Trauma, Abuse, and PTSD


Experiencing severe trauma or abuse can sometimes lead to mental health conditions such as adjustment disorders or posttraumatic stress disorder (PTSD).

Psychotherapy can help alleviate symptoms stemming from trauma and abuse.

At A Purposeful Path, we strive to provide effective trauma treatment, where healing comes from establishing a safe space for our clients where they can relax their defenses, step forward to engage in therapy and walk the path of trauma resolution along with us.  Treatments include, but are not limited to: Eye Movement Desensitation and Reprocessing (EMDR), Mindfulness Based Cognitive Therapy (MBCT), and Dialectical Behavioral Therapy (DBT).  

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Posttraumatic stress disorder (PTSD) is a serious condition that can develop after a person has experienced or witnessed a traumatic or terrifying event in which serious physical harm occurred or was threatened. PTSD is a lasting consequence of traumatic ordeals that cause intense fear, helplessness, or horror, such as a sexual or physical assault, the unexpected death of a loved one, an accident, war, or natural disaster. Families of victims can also develop PTSD, as can emergency personnel and rescue workers.

Most people who experience a traumatic event will have reactions that may include shock, anger, nervousness, fear, and even guilt. These reactions are common, and for most people, they go away over time. For a person with PTSD, however, these feelings continue and even increase, becoming so strong that they keep the person from living a normal life. People with PTSD have symptoms for longer than one month and cannot function as well as before the event occurred.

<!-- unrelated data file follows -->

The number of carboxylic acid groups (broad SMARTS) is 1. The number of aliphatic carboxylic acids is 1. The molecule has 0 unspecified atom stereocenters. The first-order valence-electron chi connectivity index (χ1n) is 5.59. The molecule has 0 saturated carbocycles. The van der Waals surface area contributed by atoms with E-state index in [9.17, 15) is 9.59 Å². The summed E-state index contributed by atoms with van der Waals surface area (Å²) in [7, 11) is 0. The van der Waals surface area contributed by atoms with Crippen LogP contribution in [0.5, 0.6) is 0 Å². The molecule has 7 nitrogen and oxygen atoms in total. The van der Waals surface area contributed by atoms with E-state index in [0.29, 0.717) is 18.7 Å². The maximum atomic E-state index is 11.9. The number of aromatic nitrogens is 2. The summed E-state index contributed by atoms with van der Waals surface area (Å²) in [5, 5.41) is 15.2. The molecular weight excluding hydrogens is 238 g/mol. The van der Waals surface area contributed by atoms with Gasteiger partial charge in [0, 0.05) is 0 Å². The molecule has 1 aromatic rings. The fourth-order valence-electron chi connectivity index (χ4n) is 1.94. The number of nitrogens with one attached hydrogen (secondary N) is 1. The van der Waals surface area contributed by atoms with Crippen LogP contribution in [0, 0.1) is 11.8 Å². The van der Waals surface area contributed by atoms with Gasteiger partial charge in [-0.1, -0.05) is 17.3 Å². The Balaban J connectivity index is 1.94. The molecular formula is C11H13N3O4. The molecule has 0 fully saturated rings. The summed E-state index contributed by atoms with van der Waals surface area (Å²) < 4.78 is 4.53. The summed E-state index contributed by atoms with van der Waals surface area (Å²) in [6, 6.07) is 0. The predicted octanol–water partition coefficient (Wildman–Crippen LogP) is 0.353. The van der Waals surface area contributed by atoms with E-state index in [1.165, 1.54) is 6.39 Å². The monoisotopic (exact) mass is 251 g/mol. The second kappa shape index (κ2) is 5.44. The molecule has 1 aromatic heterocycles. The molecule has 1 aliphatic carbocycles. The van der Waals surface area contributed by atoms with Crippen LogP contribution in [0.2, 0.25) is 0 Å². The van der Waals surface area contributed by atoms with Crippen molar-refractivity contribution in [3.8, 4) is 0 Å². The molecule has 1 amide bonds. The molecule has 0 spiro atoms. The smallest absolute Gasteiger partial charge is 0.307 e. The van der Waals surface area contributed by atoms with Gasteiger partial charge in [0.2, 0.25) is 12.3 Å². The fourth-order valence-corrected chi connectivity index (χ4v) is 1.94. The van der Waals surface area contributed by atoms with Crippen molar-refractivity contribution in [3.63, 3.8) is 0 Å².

Adjustment disorder occurs when a person develops emotional or behavioral symptoms in response to a stressful event or situation. The stressors may include natural disasters, such as an earthquake or tornado; events or crises, such as a car accident or the diagnosis of a major illness; or interpersonal problems, such as a divorce, death of a loved one, loss of a job, or a problem with substance abuse. Adjustment disorder usually begins within three months of the event or situation and ends within six months after the event.

Psychological abuse, also referred to as emotional abuse, is a form of abuse characterized by a person subjecting or exposing another to behavior that may result in psychological trauma. Such abuse is often associated with situations of power imbalance, such as abusive relationships, bullying, and abuse in the workplace.

Domestic violence is a pattern of behavior which involves the abuse by one partner against another in an intimate relationship such as marriage, cohabitation, dating or within the family. Domestic violence can take many forms, including physical aggression or assault (hitting, kicking, biting, shoving, restraining, slapping, throwing objects, battery), or threats thereof; sexual abuse; emotional abuse; controlling or domineering; intimidation; stalking; passive/covert abuse (e.g., neglect); and economic deprivation.

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If you or anyone in your family or a loved one has experienced any of these events and is having difficulty recovering, please contact us, we would be happy to talk with you.